The ovules of P. ludlowii are inverted, with a double integument, thick nucellus, and polygonum-type embryo sac. The basic structure is the same as that of other peonies (Cheng and Aoki 1999; Wang et al. 2010). The embryo sac of P. ludlowii developed and matured earlier, with one synergistic cell degenerating at 12 h after flowering, and the embryo sac entered the fertilization state. Walters’ (1962) research on P. californica revealed that each ovule had 1–4 embryo sacs, and the phenomenon of multiple embryo sac development has also been found in the ovules of P. rockii (Cheng and Aoki 1999). However, only one embryo sac was observed in one ovule inseveral of P. ludlowii samples during our experiment. Wang et al. (2010) observed one embryo sac in P. delavayi, Further, Vinogradova and Zhinkina (2020) indicated that only one embryo sac formed in P. veitchii and P. caucasica, and they assumed that callose participates in blocking the developmental signals to neighboring megasporocytes that further arrests their development.

Characteristics of pollen tube growth in P. ludlowii

The completion time of pollen grain germination and pollen tube growth is 2–3 h in P. rockii (Cheng 1996). However, the pollen grains of P. ostii ‘Feng Dan’ germinate immediately after falling on the stigma and form pollen tube channels 1 h after pollination, and the pollen tubes enter the ovule and reach the embryo sac within 12–48 h after pollination (Chen 2020; Dong 2010; Fan et al. 2004). In ‘High Noon’ (a distant hybrid between subgroups in the Sect. Moutan), germination is not observed until 8–11 days after pollination, when the pollen tube enters the nucellus (He and Cheng 2006). Here, the observation of P. ludlowii were similar to those of P. ostii ‘Feng Dan’, and the pollen tubes in P. ludlowii entered the embryo sac at 48–60 h after flowering. Pollen germination capacity and pollen tube growth rate in plant styles are affected by internal and external factors, such as the variety characteristics, nutritional conditions, temperature, light, and climate, as reported in some species and varieties (Dogterom et al. 2000; Lau and Stephenson 1994; Ruane 2008; Schlichting 1986; Tuell and Isaacs 2010). Thus, the germinated pollen tube takes a longer time to enter the embryo sac in P. ludlowii than in P. rockii due to varietal differences, planting conditions, and climatic conditions after pollination.

In angiosperms, the pollen tube enters the ovule in two ways, namely porogamy and chalazogamy (Li and Gao 2008). When the pollen tube of P. ludlowii approached the ovule, it turned nearly 90° and entered the micropyle. Therefore, the fertilization pattern of P. ludlowii is porogamy, as in Chrysanthemum grandiflorum and Camellia oleifera (Deng et al. 2010; Gao et al. 2015b). The double fertilization of P. ludlowii is consistent with that in P. rockii (Cheng 1996), indicating that double fertilization in P. ludlowii is normal. According to a report by Dong (2010), in P. ostii ‘Feng Dan’, two sperms enter the egg cell at the same time or near the secondary nucleus. However, we did not observe this phenomenon in P. ludlowii. Whether it was related to the experimental materials remains to be studied.

Characteristics of double fertilization and development of embryo and endosperm in P. ludlowii

The development of endoembryo and endosperm in the fertile ovule of P. ludlowii is similar to that in other tree peony species (Cave et al. 1961; Cheng and Aoki 1999; Dong 2010; Mu and Wang, 1985), but the timing is significantly different (Table 2). This difference can be attributed to the plant species and environmental conditions, such as flowering and early embryo development temperatures.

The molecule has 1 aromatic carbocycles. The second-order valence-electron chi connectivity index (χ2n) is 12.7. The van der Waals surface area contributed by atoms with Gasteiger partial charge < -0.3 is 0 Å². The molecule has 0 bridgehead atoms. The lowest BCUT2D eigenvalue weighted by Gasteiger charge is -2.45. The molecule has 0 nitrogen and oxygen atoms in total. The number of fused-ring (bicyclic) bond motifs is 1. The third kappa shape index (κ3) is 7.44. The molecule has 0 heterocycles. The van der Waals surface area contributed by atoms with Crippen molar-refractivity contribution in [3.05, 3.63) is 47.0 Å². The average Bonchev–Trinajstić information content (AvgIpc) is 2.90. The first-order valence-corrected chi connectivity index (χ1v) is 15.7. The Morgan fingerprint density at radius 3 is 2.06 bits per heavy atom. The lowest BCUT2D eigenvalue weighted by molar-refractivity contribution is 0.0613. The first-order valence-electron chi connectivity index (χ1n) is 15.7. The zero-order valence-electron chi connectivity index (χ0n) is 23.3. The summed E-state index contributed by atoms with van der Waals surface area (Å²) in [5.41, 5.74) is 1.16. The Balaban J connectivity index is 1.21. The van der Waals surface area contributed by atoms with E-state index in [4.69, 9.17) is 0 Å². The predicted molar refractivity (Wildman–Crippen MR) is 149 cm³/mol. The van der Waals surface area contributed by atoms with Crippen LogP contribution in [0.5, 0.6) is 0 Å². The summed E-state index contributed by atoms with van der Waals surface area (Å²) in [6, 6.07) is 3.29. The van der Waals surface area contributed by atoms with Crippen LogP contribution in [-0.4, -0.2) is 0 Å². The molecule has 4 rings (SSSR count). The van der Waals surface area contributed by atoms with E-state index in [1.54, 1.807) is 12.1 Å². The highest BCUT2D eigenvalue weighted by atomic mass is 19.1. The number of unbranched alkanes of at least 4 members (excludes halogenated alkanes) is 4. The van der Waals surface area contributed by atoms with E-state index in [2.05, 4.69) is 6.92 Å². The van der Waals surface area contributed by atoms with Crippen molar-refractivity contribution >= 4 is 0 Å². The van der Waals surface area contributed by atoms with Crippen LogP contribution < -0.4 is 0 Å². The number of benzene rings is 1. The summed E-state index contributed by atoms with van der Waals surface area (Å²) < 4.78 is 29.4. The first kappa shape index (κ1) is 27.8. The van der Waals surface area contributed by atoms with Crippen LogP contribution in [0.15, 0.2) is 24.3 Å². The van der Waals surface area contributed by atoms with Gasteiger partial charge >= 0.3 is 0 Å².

Table 2 Initiation time of free nuclear proembryos and endosperm in Paeonia

Ovule abortion and its characteristics in P. ludlowii

In seed plants, abortion can be divided into nonrandom and random abortion. The former refers to a certain regularity in the position of seed abortion in the fruit, as in Phaseolus coccineus (Rocha and Stephenson 1990), Robinia pseudoacacia (Susko 2006; Yuan et al. 2014), Caesalpinia gilliesii (Calviño 2014), Bauhinia ungulata (Mena-Alí and Rocha 2004), and Anagyris foetida (Valtueña et al. 2010). The latter means that the abortive seeds have no specific position in the fruit. Evidently, the abortion in P. ludlowii belongs to the latter.

The aborted ovules of P. ludlowii are of three types: abnormal pistils, sterile ovules, and embryo and endosperm abortions. The phenomenon of pistil abortion, such as abnormal pistils and sterile ovules, is common in nature (Hou et al. 2011; Wang 2006; Wetzstein et al. 2011). However, although pistil abortion exists, ovule abortion in P. ludlowii mainly involves embryo and endosperm abortions. According to the time, embryo and endosperm abortions in P. ludlowii could be divided into two types. (1) Early abortive, which occurred at 9–12 days after flowering and the aborted ovules stopped growing and were smaller than fertile ovules. The development of endosperm was abnormal, the free nucleus of the endosperm continued to degenerate, and the embryo sac became narrow. The number of abortive ovules in the ovary was more than 60%, and all carpels had abortive ovules. (2) Medium-term abortive, which occurred at approximately 20 days after flowering. The volume of aborted ovules was slightly larger than that of other early aborted ovules and slightly smaller than that of fertile ovules. The free nuclei of the embryo and endosperm in the embryo sac began to degenerate. Based on the proportion of aborted ovules observed in each stage, the embryo and endosperm of P. ludlowii were mainly aborted in the early stage, that is, 9–14 days after flowering. This occurrence time was slightly different from the results of He and Cheng (2006), which might be related to various characteristics of the plant including different pollination and fertilization times.